Additionally, we must not ignore the “elephant in the room”: the fact that the umpire and players are dogs. Clearly this is an unusual circumstance. In fact, one would think that such a rare occurrence would be covered in newspapers of the era.

Alas, I was unable to find any mention of multiple dogs participating in a baseball game during the above time period. However, I did find reference to a dog playing baseball in the Miami News of October 15, 1948:

 

Clearly, however, this description does not match what we see in P.D. Eastman’s illustration.

What of the dogs themselves? Can they be identified?

The umpire is a blue dog and the batter is a yellow dog. Both are not wearing collars. A careful review of other pictures in the book does not appear to show any collarless dogs that match the above descriptions. Of course, the dogs may have removed their collard before participating in the game, and thus they may indeed appear elsewhere in the book. But why would they not sport their collars while playing baseball when they are clearly seen wearing them “at work” (see image above), “going around in cars,” and “at a dog party?” I find it more likely that the umpire and catcher either do not appear elsewhere in the book or P.D. Eastman has simply overlooked illustrating the collars.

As for the right-handed batter (a red dog with a yellow collar), we see three such dogs early in the book as they manage to escape from a hedge maze. Additionally, similar dogs appear elsewhere in the book: “on a blue tree,” “in a house on a boat the water,” “going around,” etc.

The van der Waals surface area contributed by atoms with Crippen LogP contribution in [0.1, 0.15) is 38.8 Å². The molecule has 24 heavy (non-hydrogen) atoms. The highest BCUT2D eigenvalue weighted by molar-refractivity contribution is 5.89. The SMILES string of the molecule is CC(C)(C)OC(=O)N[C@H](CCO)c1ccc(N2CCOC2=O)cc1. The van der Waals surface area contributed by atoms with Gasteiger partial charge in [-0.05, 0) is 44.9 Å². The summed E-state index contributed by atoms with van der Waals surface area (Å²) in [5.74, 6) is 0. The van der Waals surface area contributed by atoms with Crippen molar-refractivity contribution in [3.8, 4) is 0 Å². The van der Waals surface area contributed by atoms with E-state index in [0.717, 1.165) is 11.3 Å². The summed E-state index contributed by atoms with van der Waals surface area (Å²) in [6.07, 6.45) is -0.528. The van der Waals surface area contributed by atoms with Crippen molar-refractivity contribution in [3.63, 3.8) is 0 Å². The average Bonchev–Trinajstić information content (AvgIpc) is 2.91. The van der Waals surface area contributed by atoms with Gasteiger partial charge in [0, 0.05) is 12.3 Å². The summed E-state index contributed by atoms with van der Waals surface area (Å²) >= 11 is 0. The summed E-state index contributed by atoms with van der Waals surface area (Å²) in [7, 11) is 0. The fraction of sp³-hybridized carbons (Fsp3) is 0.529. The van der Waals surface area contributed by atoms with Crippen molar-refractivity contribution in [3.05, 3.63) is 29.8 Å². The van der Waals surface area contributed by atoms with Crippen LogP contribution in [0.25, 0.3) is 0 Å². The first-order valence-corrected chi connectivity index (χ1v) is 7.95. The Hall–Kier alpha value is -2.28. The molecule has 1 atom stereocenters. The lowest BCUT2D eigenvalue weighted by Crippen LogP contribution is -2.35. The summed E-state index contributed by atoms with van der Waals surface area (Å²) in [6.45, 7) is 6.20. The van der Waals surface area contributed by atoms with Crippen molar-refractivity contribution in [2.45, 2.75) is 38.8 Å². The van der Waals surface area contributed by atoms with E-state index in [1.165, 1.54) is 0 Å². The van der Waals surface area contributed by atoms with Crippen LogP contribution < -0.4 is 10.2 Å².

In short, there is little hope of identifying the umpire, catcher, or batter.

Finally, while the umpire wears a traditional black cap, what can be made of the caps worn by the players? Both the catcher’s red cap and the batter’s blue cap appear to have no distinctive features, no pinstripes, and no team logos. All we can say for certain is that they are indeed baseball caps, not party hats.


 

Friday, March 26, 2021

Why Didn't Christie's Research This Photo of Babe Ruth?


In December 2020, Christie’s offered the following photograph as part of its auction titled “Home Plate: A Private Collection of Important Baseball Memorabilia.”

The lot description accompanying the photograph reads as follows: